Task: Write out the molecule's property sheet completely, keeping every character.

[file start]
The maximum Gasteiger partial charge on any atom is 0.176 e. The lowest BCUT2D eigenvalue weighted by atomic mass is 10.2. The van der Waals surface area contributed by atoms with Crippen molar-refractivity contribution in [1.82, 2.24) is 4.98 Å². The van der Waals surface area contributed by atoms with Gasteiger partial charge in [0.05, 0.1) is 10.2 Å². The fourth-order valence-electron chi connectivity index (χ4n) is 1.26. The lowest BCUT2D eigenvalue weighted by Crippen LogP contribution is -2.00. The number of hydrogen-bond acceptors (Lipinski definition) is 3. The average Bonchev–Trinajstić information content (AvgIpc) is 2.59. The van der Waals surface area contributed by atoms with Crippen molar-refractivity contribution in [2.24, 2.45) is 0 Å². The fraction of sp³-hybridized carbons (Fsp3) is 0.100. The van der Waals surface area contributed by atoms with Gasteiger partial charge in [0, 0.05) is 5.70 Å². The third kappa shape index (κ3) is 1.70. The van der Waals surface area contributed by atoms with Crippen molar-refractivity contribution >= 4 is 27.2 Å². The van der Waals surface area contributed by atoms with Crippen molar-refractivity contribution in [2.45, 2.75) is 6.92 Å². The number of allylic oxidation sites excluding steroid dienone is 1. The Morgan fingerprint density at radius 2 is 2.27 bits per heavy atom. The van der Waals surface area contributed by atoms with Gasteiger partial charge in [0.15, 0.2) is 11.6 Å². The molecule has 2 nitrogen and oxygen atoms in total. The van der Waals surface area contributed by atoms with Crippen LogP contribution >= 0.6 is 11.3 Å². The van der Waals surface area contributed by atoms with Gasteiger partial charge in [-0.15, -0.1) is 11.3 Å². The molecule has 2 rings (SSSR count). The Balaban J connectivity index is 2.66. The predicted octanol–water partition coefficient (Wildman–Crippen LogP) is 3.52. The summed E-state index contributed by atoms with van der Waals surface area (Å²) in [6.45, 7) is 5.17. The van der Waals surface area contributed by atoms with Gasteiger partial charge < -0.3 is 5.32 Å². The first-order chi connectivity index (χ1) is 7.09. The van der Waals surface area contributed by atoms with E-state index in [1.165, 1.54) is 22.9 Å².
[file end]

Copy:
The maximum Gasteiger partial charge on any atom is 0.176 e. The lowest BCUT2D eigenvalue weighted by atomic mass is 10.2. The van der Waals surface area contributed by atoms with Crippen molar-refractivity contribution in [1.82, 2.24) is 4.98 Å². The van der Waals surface area contributed by atoms with Gasteiger partial charge in [0.05, 0.1) is 10.2 Å². The fourth-order valence-electron chi connectivity index (χ4n) is 1.26. The lowest BCUT2D eigenvalue weighted by Crippen LogP contribution is -2.00. The number of hydrogen-bond acceptors (Lipinski definition) is 3. The average Bonchev–Trinajstić information content (AvgIpc) is 2.59. The van der Waals surface area contributed by atoms with Crippen molar-refractivity contribution in [2.24, 2.45) is 0 Å². The fraction of sp³-hybridized carbons (Fsp3) is 0.100. The van der Waals surface area contributed by atoms with Gasteiger partial charge in [0, 0.05) is 5.70 Å². The third kappa shape index (κ3) is 1.70. The van der Waals surface area contributed by atoms with Crippen molar-refractivity contribution >= 4 is 27.2 Å². The van der Waals surface area contributed by atoms with Crippen molar-refractivity contribution in [2.45, 2.75) is 6.92 Å². The number of allylic oxidation sites excluding steroid dienone is 1. The Morgan fingerprint density at radius 2 is 2.27 bits per heavy atom. The van der Waals surface area contributed by atoms with Gasteiger partial charge in [0.15, 0.2) is 11.6 Å². The molecule has 2 nitrogen and oxygen atoms in total. The van der Waals surface area contributed by atoms with Crippen LogP contribution >= 0.6 is 11.3 Å². The van der Waals surface area contributed by atoms with Gasteiger partial charge in [-0.15, -0.1) is 11.3 Å². The molecule has 2 rings (SSSR count). The Balaban J connectivity index is 2.66. The predicted octanol–water partition coefficient (Wildman–Crippen LogP) is 3.52. The summed E-state index contributed by atoms with van der Waals surface area (Å²) in [6.45, 7) is 5.17. The van der Waals surface area contributed by atoms with Gasteiger partial charge < -0.3 is 5.32 Å². The first-order chi connectivity index (χ1) is 7.09. The van der Waals surface area contributed by atoms with E-state index in [1.165, 1.54) is 22.9 Å².